Lamb for the Holidays

Most cooks are familiar with basic roasted leg of lamb served with mint jelly or the more expensive roasted rack of lamb. My family enjoys both of these. But I’ve found some different ways to serve lamb that have become favorite recipes that we enjoy throughout the year.

Throughout the world lamb is a popular symbol of Easter. Today’s tradition of enjoying roasted lamb on Easter stems from the Jewish ritual of the Passover Seder. So, while we think of this as a symbol of Easter, it is actually a festive staple for both Christians and Jews.

My husband and I met when we were students studying abroad and were lucky enough to travel throughout Europe on a student budget. We hopped from country to country on our Eurail passes and managed to see 13 countries in a five month period. While traveling, we tried to familiarize ourselves with different cuisines while depleting our small bank accounts. By the time we made it to Greece, we were pretty broke but still managed to savor some fabulous food. A favorite dish we came upon was Greek Lamb Souvlaki. These tender pieces of skewered and grilled lamb were served all over Greece and fit right into our budget.

Soon after we were married I set out to find a Greek Souvlaki recipe. We didn’t have the internet then so we went to a bookstore and came upon a book by the Frugal Gourmet. We were still on a tight budget. After finding a recipe I sat on the floor of the bookshop and hand wrote it down. (Apologies to the now defunct bookstore in Millburn but my husband did give me the book later for Christmas that year.)

What’s great about this recipe is that the meat is trimmed and cubed so that most of the fat, characteristic of lamb dishes, is removed. The meat is also marinated for up to 24 hours so I find the that meat doesn’t have the “gamey” flavor often associated with lamb (and, hence, why it’s often served with mint jelly.) I usually buy a boneless leg of lamb but a less-expensive bone-in lamb can be used as well.

Greek Souvlaki
Marinate 2 lbs. of lamb in:
1/2 cup olive oil
1 cup red wine
1 tsp. salt
1 tsp. oregano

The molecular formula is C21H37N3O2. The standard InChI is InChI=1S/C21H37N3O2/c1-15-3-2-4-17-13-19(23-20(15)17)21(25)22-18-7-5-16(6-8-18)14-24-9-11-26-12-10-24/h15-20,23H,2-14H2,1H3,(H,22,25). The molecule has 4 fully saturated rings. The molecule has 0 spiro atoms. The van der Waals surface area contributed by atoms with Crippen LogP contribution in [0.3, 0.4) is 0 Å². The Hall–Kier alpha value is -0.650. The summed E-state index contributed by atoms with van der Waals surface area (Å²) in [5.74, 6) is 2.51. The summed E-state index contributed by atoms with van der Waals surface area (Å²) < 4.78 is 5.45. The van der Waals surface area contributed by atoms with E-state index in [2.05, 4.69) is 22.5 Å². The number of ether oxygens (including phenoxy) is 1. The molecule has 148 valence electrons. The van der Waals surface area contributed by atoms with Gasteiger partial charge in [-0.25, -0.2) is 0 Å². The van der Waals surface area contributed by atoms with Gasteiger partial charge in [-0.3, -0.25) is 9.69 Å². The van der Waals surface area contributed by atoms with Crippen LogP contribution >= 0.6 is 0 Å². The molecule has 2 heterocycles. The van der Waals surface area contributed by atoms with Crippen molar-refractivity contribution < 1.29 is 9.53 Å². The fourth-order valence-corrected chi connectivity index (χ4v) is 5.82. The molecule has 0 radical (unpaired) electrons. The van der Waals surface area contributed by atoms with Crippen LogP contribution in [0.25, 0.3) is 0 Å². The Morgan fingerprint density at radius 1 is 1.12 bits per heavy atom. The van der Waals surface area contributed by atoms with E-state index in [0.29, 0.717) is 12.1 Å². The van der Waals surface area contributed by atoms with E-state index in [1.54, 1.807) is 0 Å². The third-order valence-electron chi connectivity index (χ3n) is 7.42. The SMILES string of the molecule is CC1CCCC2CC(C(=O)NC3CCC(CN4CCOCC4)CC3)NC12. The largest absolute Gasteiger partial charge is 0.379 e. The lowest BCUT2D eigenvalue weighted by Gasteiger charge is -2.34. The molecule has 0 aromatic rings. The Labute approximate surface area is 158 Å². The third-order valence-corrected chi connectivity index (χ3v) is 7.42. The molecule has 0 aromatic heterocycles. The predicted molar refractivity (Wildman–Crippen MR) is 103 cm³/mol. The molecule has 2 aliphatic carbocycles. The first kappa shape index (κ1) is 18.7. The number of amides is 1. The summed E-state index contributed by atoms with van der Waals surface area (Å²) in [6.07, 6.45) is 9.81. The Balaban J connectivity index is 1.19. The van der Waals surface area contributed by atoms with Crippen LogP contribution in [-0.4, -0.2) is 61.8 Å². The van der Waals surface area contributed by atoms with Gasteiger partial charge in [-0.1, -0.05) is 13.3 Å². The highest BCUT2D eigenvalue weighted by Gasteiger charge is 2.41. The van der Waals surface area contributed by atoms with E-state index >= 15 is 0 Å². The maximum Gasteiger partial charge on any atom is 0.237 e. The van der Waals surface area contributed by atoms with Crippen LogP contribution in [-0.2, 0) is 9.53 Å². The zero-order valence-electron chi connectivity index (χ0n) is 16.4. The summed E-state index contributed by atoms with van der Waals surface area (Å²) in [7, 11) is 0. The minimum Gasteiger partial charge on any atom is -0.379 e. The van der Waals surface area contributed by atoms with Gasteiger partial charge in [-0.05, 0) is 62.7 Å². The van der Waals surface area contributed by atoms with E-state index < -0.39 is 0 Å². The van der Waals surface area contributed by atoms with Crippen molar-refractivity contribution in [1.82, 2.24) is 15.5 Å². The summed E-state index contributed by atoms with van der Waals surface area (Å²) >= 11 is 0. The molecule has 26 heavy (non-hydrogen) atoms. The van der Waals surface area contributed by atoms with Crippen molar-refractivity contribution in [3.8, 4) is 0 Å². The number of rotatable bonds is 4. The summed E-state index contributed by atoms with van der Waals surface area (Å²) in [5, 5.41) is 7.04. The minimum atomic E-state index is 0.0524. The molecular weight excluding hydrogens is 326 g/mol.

1/2 tsp. freshly ground pepper
1 tsp. dried mint
3 cloves minced garlic

Mix the marinade ingredients in a gallon size zip lock bag. Cube lamb into 1 inch cubes and marinate for up to 24 hours. Discard marinade and thread lamb cubes onto skewers.

Preheat a grill to medium heat and grill for 10-12 minutes rotating for even cooking.

Serve with pita bread that has been brushed with olive oil and warmed on the grill, fried onions (if you’d like) and tsatziki. I have a great green rice recipe that I usually serve with the Souvlaki, so I’ve included that below as well.

1 pint plain yoghurt
1 unpeeled cucumber, seeds removed and finely chopped
1/2 cup olive oil
Juice of 1 lemon
1 tsp. salt
4 cloves garlic, minced
chopped parsley

Combine all ingredients and serve with lamb.

Green Rice with Pine Nuts
1 Tbsp. olive oil
3/4 cup finely chopped green onions
1 1/2 cups chopped fresh spinach
1/2 cup finely chopped fresh parsley
1/4 cup chopped celery leaves
1 cup long-grain rice, uncooked
2 cups canned low sodium chicken broth
2 Tbsp. pine nuts, toasted
1/2 tsp. freshly ground pepper
1/2 tsp. salt

Heat olive oil in a large skillet over medium-high heat. Add green onions, and saute´ until tender. Add spinach, parsley and celery leaves; saute´
1 to 2 minutes or until spinach wilts. Add rice stirring gently.

Add chicken broth to rice mixture; bring to a boil. Cover, reduce heat and simmer 20 minutes or until rice is tender and liquid is absorbed. stir in pine nuts, pepper and salt. Makes 6 servings.

Another different way to cook lamb is to pound it thin and stuff it with a combination of herbs and then roll and roast it. This technique is called a “Braciole” and is common in Italian cooking. Chef Casey Pesce of D’jeet and Apple Street Kitchen has taught several classes at Taste & Technique.
Soon after T&T opened, Casey shared his Lamb Braciole Recipe with students.

Many years later, when we were traveling to St. Kitts to see our daughter for Easter, I made the dish ahead and roasted it when we arrived. I was so surprised at how well it traveled and how preparing it ahead intensified the flavor of the herbs.

Chef Casey’s Lamb Braciole
1 leg of lamb, de-boned, trimmed and pounded thin
3 garlic cloves, minced
1/2 cup chopped parsley
1/2 cup chopped basil
1/2 cup olive oil
1/2 cup grated Pecorino cheese
Vegetable oil
Salt and fresh ground pepper to taste
Butcher twine

Preheat oven to 375˚

In a skillet on medium high heat, add 2 Tbsp of oil and brown lamb on all sides. Transfer to a roasting pan with rack. Cook in oven at 375˚ for 45 minutes to an hour. Remove from oven and let lamb rest for 10 minutes before slicing and serving.

As I said, my family loves lamb but like turkey at Thanksgiving, lamb can be one of those seasonal dishes enjoyed only at Easter and Passover. I hope that’s not the case and that you give these recipes a try throughout the year.

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